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Marketing's consequences: stakeholder marketing and supply chain CSR issues

Author: Smith, Craig ; Palazzo, Guido ; Bhattacharya, C. B.INSEAD Area: Faculty at Large Series: Working Paper ; 2010/17/ISIC Publisher: Fontainebleau : INSEAD Social Innovation Centre (ISIC) 2010.Language: EnglishDescription: 40 p.Type of document: INSEAD Working Paper Online Access: Click here Abstract: While considerable attention has been given to the harm done to consumers by marketing, less attention has been given to the harm done by consumers as an indirect effect of marketing activities, particularly in regard to supply chains. The recent development of dramatically expanded global supply chains has resulted in social and environmental problems upstream that are attributable, at least in part, to downstream marketers and consumers. Marketers have responded mainly by using CSR communication to counter the critique of CSR practice, but these claims of ethical corporate behaviour often lack credibility and can result in a backlash against brands. The paper argues that more adequate attention to the harmful upstream effects of downstream marketing and consumption decisions requires greater attention to stakeholder marketing and marketer efforts to help create responsible consumers. It concludes by identifying implications for further research in this important emergent area of marketing ethics.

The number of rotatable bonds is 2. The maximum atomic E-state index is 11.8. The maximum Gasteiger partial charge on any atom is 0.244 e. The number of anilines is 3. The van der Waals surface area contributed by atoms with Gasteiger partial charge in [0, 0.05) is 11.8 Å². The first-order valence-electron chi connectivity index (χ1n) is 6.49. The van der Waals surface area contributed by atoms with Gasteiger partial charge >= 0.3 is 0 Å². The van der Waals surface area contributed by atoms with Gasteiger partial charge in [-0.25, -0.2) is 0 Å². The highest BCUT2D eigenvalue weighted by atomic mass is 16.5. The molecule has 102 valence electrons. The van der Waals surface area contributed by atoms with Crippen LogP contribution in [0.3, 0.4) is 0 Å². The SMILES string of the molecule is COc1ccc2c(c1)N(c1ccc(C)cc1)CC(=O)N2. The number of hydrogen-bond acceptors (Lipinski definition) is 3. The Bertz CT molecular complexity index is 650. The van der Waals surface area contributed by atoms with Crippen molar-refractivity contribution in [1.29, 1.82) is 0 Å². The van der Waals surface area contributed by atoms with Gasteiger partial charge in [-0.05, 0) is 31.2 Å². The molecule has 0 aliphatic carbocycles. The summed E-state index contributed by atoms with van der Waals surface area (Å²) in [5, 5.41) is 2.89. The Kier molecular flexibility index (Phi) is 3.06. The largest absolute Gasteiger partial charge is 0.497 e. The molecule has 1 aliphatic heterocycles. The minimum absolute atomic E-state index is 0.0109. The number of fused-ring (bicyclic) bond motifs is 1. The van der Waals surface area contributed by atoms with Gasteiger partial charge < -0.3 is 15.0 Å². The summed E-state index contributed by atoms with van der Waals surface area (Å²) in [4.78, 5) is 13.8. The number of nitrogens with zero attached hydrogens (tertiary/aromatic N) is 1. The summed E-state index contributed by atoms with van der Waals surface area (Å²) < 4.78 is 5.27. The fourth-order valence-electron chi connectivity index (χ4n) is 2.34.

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While considerable attention has been given to the harm done to consumers by marketing, less attention has been given to the harm done by consumers as an indirect effect of marketing activities, particularly in regard to supply chains. The recent development of dramatically expanded global supply chains has resulted in social and environmental problems upstream that are attributable, at least in part, to downstream marketers and consumers. Marketers have responded mainly by using CSR communication to counter the critique of CSR practice, but these claims of ethical corporate behaviour often lack credibility and can result in a backlash against brands. The paper argues that more adequate attention to the harmful upstream effects of downstream marketing and consumption decisions requires greater attention to stakeholder marketing and marketer efforts to help create responsible consumers. It concludes by identifying implications for further research in this important emergent area of marketing ethics.

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